Lost in Translation
Who hasn’t had something lost in translation at one time or another? Unfortunately for the Japanese people at the end of WWII, the interpretation of a single word could have cost hundreds of thousands of lives.
Following the Potsdam Conference in summer 1945, the Allied forces called for the unconditional surrender of the Japanese. Eager to hear how the Japanese government would respond, the press reported that the prime minister uttered but a single word, “Mokusatsu.”
This word has several meanings, and it’s likely that the prime minister intended it to mean “no comment.” Unfortunately for him, mokusatsu also means “not worth of comment” or “kill.” Just days later, the Allies dropped atomic bombs on the Japanese cities of Hiroshima and Nagasaki, killing some 129,000 people along with tens of thousands more later dying from radiation.
He Said She Said
Another infamous example of a poorly translated words came with the Treaty of Wuchale in 1889. In the Ethiopian version, dictated in Amharic, the treaty stated that the Ethiopian Emperor could use the Italian embassy to conduct foreign affairs, should he wish to do so.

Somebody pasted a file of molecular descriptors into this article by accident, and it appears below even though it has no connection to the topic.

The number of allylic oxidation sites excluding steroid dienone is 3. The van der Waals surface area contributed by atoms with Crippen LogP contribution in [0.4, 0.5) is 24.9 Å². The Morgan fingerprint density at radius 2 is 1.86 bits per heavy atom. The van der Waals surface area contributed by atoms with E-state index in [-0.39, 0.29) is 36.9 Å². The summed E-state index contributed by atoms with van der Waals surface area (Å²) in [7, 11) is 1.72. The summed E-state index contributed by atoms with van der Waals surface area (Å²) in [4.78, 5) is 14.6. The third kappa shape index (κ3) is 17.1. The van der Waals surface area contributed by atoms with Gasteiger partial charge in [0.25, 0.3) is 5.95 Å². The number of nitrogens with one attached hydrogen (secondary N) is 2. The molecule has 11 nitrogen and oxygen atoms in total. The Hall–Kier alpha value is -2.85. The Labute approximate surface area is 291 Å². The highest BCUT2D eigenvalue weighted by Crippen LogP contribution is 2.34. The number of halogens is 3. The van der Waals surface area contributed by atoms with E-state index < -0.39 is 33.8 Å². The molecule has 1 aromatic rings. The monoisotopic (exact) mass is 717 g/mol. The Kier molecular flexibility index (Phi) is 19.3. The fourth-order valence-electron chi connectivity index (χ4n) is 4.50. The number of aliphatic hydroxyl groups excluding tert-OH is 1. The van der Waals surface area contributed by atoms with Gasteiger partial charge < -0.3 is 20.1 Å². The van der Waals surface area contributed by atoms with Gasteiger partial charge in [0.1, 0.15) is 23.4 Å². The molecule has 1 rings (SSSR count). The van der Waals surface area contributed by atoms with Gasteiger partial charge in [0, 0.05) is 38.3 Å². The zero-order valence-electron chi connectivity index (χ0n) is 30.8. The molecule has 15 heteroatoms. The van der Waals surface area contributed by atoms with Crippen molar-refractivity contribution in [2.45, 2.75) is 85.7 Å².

In the Italian translation, however, it stated that the emperor must use the Italian embassy. To Italy, this meant a cessation of Ethiopian power into the Italian empire. When the two sides came to heads about the issue, it was war, and while the Italians thought they stood a chance, they were swiftly defeated by the Ethiopian forces.
Trusted diplomat and secretary of state under President Truman, Dean Acheson was an extremely important figure in US international relations throughout the Cold War. Unfortunately, while giving a speech on containment, Acheson forgot to mention protecting Korea. Many people interpreted this as a reason why communist forces in present-day North Korea shortly thereafter invaded South Korea, which led to the Korean War and millions of lives lost in the process.